Testing the effectiveness of pyrazine defences against spiders
Burdfield-Steel, E. R., Schneider, J. M., Mappes, J., & Dobler, S. (2020). Testing the effectiveness of pyrazine defences against spiders. Chemoecology, 30(4), 139-146. https://doi.org/10.1007/s00049-020-00305-5
DisciplineEkologia ja evoluutiobiologiaBiologisten vuorovaikutusten huippututkimusyksikköEcology and Evolutionary BiologyCentre of Excellence in Biological Interactions Research
© 2020 the Authors
Insects live in a dangerous world and may fall prey to a wide variety of predators, encompassing multiple taxa. As a result, selection may favour defences that are effective against multiple predator types, or target-specific defences that can reduce predation risk from particular groups of predators. Given the variation in sensory systems and hunting tactics, in particular between vertebrate and invertebrate predators, it is not always clear whether defences, such as chemical defences, that are effective against one group will be so against another. Despite this, the majority of research to date has focused on the role of a single predator species when considering the evolution of defended prey. Here we test the effectiveness of the chemical defences of the wood tiger moth, a species previously shown to have defensive chemicals targeted towards ants, against a common invertebrate predator: spiders. We presented both live moths and artificial prey containing their defensive fluids to female Trichonephila senegalensis and recorded their reactions. We found that neither of the moth’s two defensive fluids were able to repel the spiders, and confirmed that methoxypyrazines, a major component of the defences of both the wood tiger moth and many insect species, are ineffective against web-building spiders. Our results highlight the variability between predator taxa in their susceptibility to chemical defences, which can in part explain the vast variation in these chemicals seen in insects, and the existence of multiple defences in a single species. ...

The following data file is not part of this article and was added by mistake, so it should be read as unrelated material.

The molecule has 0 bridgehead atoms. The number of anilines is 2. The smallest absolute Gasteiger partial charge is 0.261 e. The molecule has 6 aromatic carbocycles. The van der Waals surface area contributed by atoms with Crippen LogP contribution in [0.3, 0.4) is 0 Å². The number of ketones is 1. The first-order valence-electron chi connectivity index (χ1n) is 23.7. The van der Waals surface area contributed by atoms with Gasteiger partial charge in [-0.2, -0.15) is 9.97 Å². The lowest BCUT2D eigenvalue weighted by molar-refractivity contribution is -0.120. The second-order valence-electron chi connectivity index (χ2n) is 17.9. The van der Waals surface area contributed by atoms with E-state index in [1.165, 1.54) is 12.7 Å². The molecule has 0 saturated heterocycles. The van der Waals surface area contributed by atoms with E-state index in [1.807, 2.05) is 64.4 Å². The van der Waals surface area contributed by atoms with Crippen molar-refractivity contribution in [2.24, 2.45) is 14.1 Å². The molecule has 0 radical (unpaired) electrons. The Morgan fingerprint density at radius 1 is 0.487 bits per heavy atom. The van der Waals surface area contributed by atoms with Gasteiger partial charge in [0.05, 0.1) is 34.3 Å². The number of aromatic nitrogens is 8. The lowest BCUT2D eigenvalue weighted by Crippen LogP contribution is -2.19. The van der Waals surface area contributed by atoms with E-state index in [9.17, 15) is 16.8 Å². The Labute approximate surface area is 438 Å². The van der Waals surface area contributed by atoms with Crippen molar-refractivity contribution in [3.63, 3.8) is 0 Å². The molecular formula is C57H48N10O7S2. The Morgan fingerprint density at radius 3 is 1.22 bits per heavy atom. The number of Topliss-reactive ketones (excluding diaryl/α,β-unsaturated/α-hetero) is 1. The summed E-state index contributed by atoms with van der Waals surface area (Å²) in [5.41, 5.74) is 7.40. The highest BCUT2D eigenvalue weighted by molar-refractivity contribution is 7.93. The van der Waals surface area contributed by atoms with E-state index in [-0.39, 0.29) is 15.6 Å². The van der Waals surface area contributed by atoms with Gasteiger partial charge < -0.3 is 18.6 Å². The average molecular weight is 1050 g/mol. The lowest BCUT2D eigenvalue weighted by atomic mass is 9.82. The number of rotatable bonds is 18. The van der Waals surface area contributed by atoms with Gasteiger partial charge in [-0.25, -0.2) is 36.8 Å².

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Additional information about fundingEBS was funded by the Centre of Excellence in Biological Interactions, via the Academy of Finland (Project No. 252411). The exchange between Universität Hamburg and the University of Jyväskylä was funded by the Landesforschungsförderung Hamburg, LFF OS 16-2014.
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